Saturday 18 September 2021

WW2:The Southampton Blitz, a guest post by #HistoricalFiction author, Pam Lecky @pamlecky

Please give a warm Coffee Pot welcome to Historical Fiction author, Pam Lecky. Pam is going to be talking about The Southampton Blitz (WW2)  today, but before we begin, check out Pam's fabulous upcoming new release.

Her Secret War
By Pam Lecky

Publication Date: October 14th 2021
Publisher: Avon Books UK/Harper Collins 
Page Length: 376 Pages
Genre: Historical Fiction

A life-changing moment

May 1941: German bombs drop on Dublin taking Sarah Gillespie’s family and home. Days later, the man she loves leaves Ireland to enlist.

A heart-breaking choice

With nothing to keep her in Ireland and a burning desire to help the war effort, Sarah seeks refuge with relatives in England. But before long, her father’s dark past threatens to catch up with her.

A dangerous mission

Sarah is asked to prove her loyalty to Britain through a special mission. Her courage could save lives. But it could also come at the cost of her own…

WW2: The Southampton Blitz

A Guest Post by Pam Lecky

It is often the children who are most affected by war and WW2 was no exception. A poignant example of the terror experienced by a child is a quote from a young girl who survived the Southampton Blitzkrieg.

“There must have been some sort of warning before the sirens and when the barrage balloons went up, I knew it meant danger. I was very frightened. I used to rush down the garden to go headfirst into the shelter.”

Being within easy reach of German airfields in France, Southampton was an easy target for the Luftwaffe and a strategic one. Over the course of the war, 57 raids were carried out with approximately 2,300 bombs dropped. Six hundred and thirty-one citizens were killed and 898 were seriously wounded. The damage was extensive with 45,000 buildings damaged or destroyed. 

AIR RAID DAMAGE IN BRITAIN DURING THE SECOND WORLD WAR (ZZZ 8205C) Lower High Street, Southampton after the air raids of 30 November and 1 December 1940. Copyright: © IWM. Original Source:

Why was Southampton such an important target for Nazi Germany? 

Southampton was a busy naval port and Woolston was home to the Vickers Supermarine factory which was making Spitfire planes. The industry employed thousands of technicians and engineers. By 1940, production was at full capacity to meet the demands of the RAF who were desperate to replace the planes lost during the Battle of Britain. The factory was hit in September 1940, with much of the factory destroyed and 110 people killed. In the aftermath, Vickers Supermarine successfully dispersed its activities throughout Hampshire for the rest of the war, therefore making it difficult for the Luftwaffe to either find or destroy their works again.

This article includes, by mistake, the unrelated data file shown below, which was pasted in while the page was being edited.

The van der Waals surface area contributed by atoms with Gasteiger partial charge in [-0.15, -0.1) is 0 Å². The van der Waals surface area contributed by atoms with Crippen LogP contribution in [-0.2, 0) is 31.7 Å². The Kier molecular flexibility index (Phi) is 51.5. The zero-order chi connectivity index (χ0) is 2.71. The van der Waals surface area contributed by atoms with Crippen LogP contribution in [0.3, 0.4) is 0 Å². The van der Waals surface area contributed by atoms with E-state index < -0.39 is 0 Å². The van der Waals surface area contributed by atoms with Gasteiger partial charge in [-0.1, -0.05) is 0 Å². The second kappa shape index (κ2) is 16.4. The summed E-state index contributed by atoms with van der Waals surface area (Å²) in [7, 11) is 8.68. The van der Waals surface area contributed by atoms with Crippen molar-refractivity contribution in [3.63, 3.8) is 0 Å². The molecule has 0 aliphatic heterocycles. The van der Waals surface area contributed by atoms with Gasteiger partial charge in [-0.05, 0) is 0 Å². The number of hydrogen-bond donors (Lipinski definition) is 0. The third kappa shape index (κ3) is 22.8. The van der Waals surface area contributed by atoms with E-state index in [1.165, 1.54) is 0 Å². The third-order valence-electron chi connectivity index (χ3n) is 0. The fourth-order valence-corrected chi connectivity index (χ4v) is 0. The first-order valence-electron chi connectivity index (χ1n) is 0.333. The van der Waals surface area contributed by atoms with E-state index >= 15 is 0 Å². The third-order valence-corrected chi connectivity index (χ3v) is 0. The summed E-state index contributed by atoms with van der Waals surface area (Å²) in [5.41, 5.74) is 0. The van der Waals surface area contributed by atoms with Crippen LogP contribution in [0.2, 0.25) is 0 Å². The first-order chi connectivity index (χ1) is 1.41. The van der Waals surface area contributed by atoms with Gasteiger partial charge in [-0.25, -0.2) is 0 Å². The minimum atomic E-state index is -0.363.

Two dates stand out most due to the ferocity of the attacks. On the evenings of 23rd and 30th November 1940, there was such intensive bombing that the city’s water supply was ruined. Many of the fires, ignited by German incendiaries, had to be left to burn themselves out. The glow of the firestorm could be seen as far away as Cherbourg on the coast of France. The Nazis claimed they had left the city a smoking ruin as this American newspaper headline shows.

An earlier raid on 6th November, almost destroyed the city’s Art Gallery. The raid targeted the Civic Centre; as Hermann Goering head of the Nazi Luftwaffe had arrogantly observed – it looked like a ‘piece of cake’ from the air, and he would ‘cut himself a slice’. In the course of the attack, 12 bombs were dropped including a direct hit with a 500lb high explosive on the Gallery. This bomb penetrated the roof, finally exploding in the basement killing 35 people including 15 children.

A tragic footnote: A gentleman by the name of Edgar L. Perry and his wife were killed on 23rd November 1940 in the Southampton Blitz. Edgar had worked as a coal trimmer on the doomed vessel, RMS Titanic, and had survived its sinking in 1912. 


Pam is an Irish historical fiction author with Avon Books UK/Harper Collins. She is a member of the Historical Novel Society, The Crime Writers’ Association and the Society of Authors. She is represented by Thérèse Coen, at the Hardman & Swainson Literary Agency, London.

October 2021, will see the release of Her Secret War, a WW2 historical thriller with lots of twists and turns. This will be the first book of two with Avon Books UK/Harper Collins and tells the story of an Irish girl who travels to England only to be caught up in the dark world of espionage, where lies and treachery reign.

From an early age, Pam had a particular fascination with all things historical, from food and clothes to architecture and social history, so it is little surprise that her books are set against historical backdrops, from the late Victorian era right up to and including WW2.

June 2019 saw the publication of the first book in Pam’s historical mystery series – The Lucy Lawrence Mysteries. No Stone Unturned is a fast-paced adventure set in 1886 and was awarded the B.R.A.G. Medallion. Footprints in the Sand, the second book, set in Egypt, was published in March 2020 and won a Silver Medal in the Coffee Pot Book Club Book of the Year Awards 2020. Pam is currently working on the third book in the series.

Her debut novel, The Bowes Inheritance, was awarded the B.R.A.G. Medallion and was shortlisted for the Carousel Aware Prize 2016 and longlisted for the Historical Novel Society 2016 Indie Award. 

She is also rather fond of short stories and writes both contemporary and historical tales, all of which can be found on Amazon

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See you on your next coffee break!
Take Care,
Mary Anne xxx